Below-average snowpack, minimal spring precipitation, and record-breaking March heat set the stage for a devastating 2012 fire season across Colorado.
The High Park Fire tore through the canyons and valleys northwest of Fort Collins in June, burning 87,000 acres and destroying 259 homes. Just weeks later, the Waldo Canyon Fire outside Colorado Springs became the most destructive fire in Colorado history, burning 347 homes before firefighters and rain contained it in early July. As of mid-August, 1,242 fires had burned more than 231,000 acres statewide.
“The dry and warm conditions allowed fuels to dry out several weeks ahead of schedule. In March, we were thinking this could be ugly,” says Tim Mathewson, a meteorologist with the Lakewood-based Rocky Mountain Coordination Center, which facilitates wildfire response in Colorado, Wyoming and other states.
The last year in which spring snowpack was so dramatically low was 2002, the year of the Hayman Fire—the state’s largest fire on record. That year, 4,600 fires scorched nearly 620,000 acres, far outstripping the 2012 totals. Projections for next year’s fire season will not be made until spring 2013, and will largely depend once again on winter snowpack and spring conditions. However, the rust-red trees that are the telltale sign of mountain pine beetle kill across the Rockies have raised future fire risk for many communities. Under the right conditions, many of the beetle kill forests will be primed for large, intense fires.
On the bright side, Mathewson notes the current transition from a La Niña to an El Niño cycle. While La Niña typically brings drier conditions to Colorado, El Niño, though a little more unpredictable, normally results in wetter summer conditions. This is true especially in the southeastern corner of the state—which could provide some relief to a region hammered by drought now for two years running.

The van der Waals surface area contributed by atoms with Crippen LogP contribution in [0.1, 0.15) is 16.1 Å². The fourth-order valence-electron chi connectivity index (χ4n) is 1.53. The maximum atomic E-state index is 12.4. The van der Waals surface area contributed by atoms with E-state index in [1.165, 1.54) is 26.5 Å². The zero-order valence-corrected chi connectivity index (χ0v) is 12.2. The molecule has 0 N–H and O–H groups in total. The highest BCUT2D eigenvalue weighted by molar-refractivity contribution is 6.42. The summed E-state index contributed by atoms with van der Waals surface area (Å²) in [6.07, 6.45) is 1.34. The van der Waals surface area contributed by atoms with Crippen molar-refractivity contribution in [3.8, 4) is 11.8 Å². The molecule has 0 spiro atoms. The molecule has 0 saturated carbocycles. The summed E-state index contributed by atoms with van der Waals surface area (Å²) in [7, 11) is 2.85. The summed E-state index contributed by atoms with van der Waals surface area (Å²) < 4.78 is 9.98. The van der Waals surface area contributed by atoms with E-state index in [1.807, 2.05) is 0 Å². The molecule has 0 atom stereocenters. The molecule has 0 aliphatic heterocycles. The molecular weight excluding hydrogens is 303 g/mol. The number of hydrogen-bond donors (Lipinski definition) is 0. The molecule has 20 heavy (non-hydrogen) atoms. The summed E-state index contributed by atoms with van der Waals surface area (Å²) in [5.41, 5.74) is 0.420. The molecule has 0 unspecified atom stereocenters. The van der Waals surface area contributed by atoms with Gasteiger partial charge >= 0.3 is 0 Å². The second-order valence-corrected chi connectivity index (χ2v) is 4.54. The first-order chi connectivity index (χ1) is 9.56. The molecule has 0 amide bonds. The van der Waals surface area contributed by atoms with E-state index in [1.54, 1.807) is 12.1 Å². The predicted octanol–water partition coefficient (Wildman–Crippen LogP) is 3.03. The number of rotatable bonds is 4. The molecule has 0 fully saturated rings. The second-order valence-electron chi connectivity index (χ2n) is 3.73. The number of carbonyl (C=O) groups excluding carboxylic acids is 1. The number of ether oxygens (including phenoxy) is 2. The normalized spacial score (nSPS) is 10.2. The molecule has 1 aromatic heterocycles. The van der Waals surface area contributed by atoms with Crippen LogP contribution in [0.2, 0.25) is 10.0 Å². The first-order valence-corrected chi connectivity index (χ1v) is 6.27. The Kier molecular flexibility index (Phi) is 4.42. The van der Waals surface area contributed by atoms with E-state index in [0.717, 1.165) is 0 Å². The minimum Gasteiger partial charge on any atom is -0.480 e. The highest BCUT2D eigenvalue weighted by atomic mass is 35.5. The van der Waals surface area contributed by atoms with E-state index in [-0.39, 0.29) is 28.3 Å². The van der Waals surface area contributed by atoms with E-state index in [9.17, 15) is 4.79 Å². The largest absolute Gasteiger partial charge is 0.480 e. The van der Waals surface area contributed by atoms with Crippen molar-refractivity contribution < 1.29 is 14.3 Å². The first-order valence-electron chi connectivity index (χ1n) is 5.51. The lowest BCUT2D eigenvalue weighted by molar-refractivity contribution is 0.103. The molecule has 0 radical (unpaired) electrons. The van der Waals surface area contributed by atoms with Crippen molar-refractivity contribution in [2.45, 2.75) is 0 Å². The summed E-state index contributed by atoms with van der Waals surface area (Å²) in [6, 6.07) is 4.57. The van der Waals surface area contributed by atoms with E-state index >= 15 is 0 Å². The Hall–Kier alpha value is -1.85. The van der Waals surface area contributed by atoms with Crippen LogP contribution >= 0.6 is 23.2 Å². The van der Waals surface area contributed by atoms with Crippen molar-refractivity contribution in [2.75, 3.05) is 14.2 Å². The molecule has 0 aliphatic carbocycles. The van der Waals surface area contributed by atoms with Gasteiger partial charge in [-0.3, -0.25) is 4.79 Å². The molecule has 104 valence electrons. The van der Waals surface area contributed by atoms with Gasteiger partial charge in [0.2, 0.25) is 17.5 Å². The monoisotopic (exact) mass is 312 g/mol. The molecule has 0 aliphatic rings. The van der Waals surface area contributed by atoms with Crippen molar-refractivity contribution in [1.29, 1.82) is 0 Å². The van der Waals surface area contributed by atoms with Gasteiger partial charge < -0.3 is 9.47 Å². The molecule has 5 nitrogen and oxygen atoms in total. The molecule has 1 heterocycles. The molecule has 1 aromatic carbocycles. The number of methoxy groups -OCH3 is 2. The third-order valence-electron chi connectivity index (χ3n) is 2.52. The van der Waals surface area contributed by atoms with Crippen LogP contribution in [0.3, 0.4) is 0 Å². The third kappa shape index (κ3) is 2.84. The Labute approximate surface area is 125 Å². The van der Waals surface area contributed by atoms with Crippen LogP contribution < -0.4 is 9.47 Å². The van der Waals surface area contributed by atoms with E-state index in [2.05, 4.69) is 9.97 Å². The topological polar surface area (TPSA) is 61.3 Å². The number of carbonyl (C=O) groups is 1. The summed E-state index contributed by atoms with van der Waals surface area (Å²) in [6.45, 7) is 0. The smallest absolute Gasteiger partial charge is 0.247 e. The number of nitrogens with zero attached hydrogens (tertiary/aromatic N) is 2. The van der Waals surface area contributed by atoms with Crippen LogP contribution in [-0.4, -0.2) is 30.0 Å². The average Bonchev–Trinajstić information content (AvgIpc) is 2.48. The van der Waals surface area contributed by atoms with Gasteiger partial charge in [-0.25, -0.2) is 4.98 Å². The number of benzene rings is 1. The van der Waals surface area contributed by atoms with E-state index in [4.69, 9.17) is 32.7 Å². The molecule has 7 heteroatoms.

After the Burn
In the aftermath of the 2012 fire season, water and land managers are scrambling to minimize the impacts to watersheds. Sediment-loading of water supplies for drinking and irrigation is one of the biggest post-fire concerns. Flooding and debris flows—fast-moving mixtures of rock, mud and vegetation down steep slopes—could also damage roads, bridges, culverts, and even homes and other structures.
Todd Boldt, district conservationist for the Natural Resources Conservation Service, has been coordinating mitigation efforts in response to the
High Park Fire. Together with other government agencies, he is working to mulch and seed around 5,600 acres in drainages hit by the most severe fire. Such treatments can reduce runoff and sedimentation by 20 percent. The work isn’t cheap—initial costs for mulching and seeding on Forest Service land have been around $7 million, with another $17 million in mitigation measures identified, including mulching and seeding private land, installing flood diversion structures, and repairing roads.
Officials handling the post-fire response to the Waldo Canyon Fire outside of Colorado Springs are similarly concerned about the lack of vegetation cover on uplands. Peak flows are expected to be three to four times above average in drainages that suffered moderate- or high-severity fire, and the amounts of sediment and debris moving downstream could be substantial.
Steven Sanchez, soil and water program manager for the Pike and San Isabel National Forests, says the experience gained from restoring watersheds after the 2002 Hayman Fire will result in a more effective response to the Waldo Canyon Fire, because the two occurred on similar, highly erodible soils. “We have learned that you have to quickly get ground cover in place to hold it together,” says Sanchez. The Forest Service is applying mulch to over 3,000 acres, prioritizing headwaters regions, fishery and wildlife habitat, and other sensitive and high value areas in the for est.
Meanwhile, Colorado Springs Utilities is working to install sediment basins and in-stream structures to trap sediments, slow runoff and reduce erosion in important drainages.